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Old August 31st, 2017, 01:42 PM   #1

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Why would a person's social background determine a taste for music?


Actually, the more puzzling question is why people from different social backgrounds not only like different music, but why they dislike the music that appeals to other groups.

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What people don't want to listen to also plays a key role in creating class boundaries. "What upper class people like is disliked by the lower class, and vice versa," said Veenstra.

For example, the least-educated people in the study were over eight times more likely to dislike classical music compared to the best-educated respondents. Meanwhile, lowbrow genres such as country, easy listening and golden oldies were disliked by higher-class listeners.
https://www.sciencedaily.com/release...0603124545.htm
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Old August 31st, 2017, 01:51 PM   #2

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Because music is often closely associated with social events and norms, which are also often class related, or at least favoured by a specific class.

For example, country or folk music, and their equivalent in various countries, are associated with the social lives of the common folk. Upper classes may not necessarily dislike this kind of music itself, but they may often dislike the social implications associated with it, seeing it as the music of the lower classes. And vice versa.
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Old August 31st, 2017, 02:15 PM   #3

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Certain music can be too challenging for some to truly find a meaning in it while other music can make you feel stupid when listening to it (imagine really stupid failed lyrics in a song).
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Old August 31st, 2017, 05:20 PM   #4
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At least in the US, my experience has been that people who grow up in "upper class" homes tend to get a veneer of knowledge about classical music and opera as part of the basic educational package that identifies the class. At the same time, pursuing a deep knowledge of such music is considered a little eccentric, and might be as likely from a person of one class as another. My sense is that upper class people in general don't form deep connections with art, as extensive business interests tend to inhibit forming other deep connections.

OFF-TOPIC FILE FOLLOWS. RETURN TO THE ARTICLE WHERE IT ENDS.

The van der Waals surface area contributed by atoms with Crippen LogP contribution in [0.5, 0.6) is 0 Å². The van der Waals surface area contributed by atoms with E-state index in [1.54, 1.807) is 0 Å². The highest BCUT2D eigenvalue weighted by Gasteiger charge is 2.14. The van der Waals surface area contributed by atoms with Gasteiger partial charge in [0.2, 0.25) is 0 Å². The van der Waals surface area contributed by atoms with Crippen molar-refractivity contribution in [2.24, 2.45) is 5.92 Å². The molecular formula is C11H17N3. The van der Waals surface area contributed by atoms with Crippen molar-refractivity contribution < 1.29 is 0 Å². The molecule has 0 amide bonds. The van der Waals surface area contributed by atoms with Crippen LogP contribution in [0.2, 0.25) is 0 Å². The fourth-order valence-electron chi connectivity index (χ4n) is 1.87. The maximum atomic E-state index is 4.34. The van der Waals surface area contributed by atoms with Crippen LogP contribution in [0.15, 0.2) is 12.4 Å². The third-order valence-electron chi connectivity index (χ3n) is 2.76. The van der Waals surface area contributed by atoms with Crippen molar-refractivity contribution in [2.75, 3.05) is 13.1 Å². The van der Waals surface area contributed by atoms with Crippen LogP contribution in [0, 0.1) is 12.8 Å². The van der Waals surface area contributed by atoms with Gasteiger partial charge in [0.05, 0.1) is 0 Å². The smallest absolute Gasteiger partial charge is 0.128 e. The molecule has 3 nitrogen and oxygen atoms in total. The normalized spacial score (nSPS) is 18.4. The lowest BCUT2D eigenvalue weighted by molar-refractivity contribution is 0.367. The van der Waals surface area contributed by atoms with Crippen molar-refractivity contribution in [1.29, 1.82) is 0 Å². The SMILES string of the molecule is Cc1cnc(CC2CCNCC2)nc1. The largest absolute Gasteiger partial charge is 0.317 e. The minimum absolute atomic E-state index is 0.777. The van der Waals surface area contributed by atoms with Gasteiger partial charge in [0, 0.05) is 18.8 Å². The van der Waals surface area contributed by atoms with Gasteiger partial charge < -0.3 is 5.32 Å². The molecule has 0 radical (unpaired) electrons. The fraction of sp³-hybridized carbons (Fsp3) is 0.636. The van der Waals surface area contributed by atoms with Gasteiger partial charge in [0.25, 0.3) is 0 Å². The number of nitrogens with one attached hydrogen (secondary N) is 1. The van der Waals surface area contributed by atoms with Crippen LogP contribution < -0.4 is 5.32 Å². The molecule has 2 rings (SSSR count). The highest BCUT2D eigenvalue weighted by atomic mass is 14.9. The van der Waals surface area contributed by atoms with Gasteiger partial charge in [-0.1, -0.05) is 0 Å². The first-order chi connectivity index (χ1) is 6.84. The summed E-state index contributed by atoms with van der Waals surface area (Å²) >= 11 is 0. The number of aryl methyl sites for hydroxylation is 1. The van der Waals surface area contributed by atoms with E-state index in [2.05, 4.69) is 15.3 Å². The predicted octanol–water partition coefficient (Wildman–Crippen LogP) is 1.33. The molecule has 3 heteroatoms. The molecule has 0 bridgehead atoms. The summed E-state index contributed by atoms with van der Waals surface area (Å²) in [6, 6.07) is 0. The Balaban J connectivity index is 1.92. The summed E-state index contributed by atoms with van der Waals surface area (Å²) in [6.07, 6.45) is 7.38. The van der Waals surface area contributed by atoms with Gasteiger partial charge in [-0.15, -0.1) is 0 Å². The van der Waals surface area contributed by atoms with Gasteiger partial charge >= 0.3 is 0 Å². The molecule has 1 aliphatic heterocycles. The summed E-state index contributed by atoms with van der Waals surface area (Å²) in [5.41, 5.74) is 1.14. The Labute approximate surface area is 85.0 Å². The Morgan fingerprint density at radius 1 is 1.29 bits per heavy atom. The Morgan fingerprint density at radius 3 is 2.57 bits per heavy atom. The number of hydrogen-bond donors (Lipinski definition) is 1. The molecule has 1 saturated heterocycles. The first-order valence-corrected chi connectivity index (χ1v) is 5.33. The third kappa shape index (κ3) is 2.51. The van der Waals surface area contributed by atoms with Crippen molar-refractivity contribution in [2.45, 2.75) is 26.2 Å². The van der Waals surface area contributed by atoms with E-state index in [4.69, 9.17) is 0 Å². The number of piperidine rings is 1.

In the movie "Ray," based on the life of Ray Charles, the title character talks about country music: "I love the stories. You know about fallin' in love and have love knock you around, and then the pressures of the world on you so tough, it makes you feel small. You just want to give your soul to God. You might as well, your a** belongs to Him." Well that describes opera exactly as much as it does country music. I've found that it's easier to talk about opera to people of modest means than to professionals, because the latter already know what they think are the necessary points.
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Old August 31st, 2017, 07:29 PM   #5

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While my brother introduced me to classical music, my taste in classical music developed quite independently.
Orchestral? Mostly no unless it is the background music of my favourite singer(s).
I listen mostly to solo, duo, or small groups.
I keep listening to the following album repetitively.

The bouzouki one? I use one of the tracks as my cell phone ring tone.
Some may ask why I prefer harp over piano; piano may not truly hit my strings.

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Old August 31st, 2017, 11:54 PM   #6

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In Britain, probably from sometime after the war, the audience for folk music moved from the working class to the middle classes. We have the Cambridge Folk Festival, not the "Grungeborough" folk festival, and you are very unlikely to hear the music of Pentangle, or even Jethro Tull, coming from a social housing estate, but not impossible of course. It is also very much the case that liking foreign folk music, or any music where the singing is not in English, is an entirely middle class affair. As far as music that fits into the broad category of rock is concerned, from Elvis to the present day, that tends to be classless. On other types of pop music I don't really see any class issues, people either like something or they don't no matter if they are a production line worker or a duke. The divide, as it seems all over the world, is that the middle classes actively like classical music, and may play an instrument, even if badly, while the working class, while liking some in the right setting, state and religious occasions, will not go out and buy classical music. But this is all rather broad and loaded with assumptions and unpleasant snobbishness.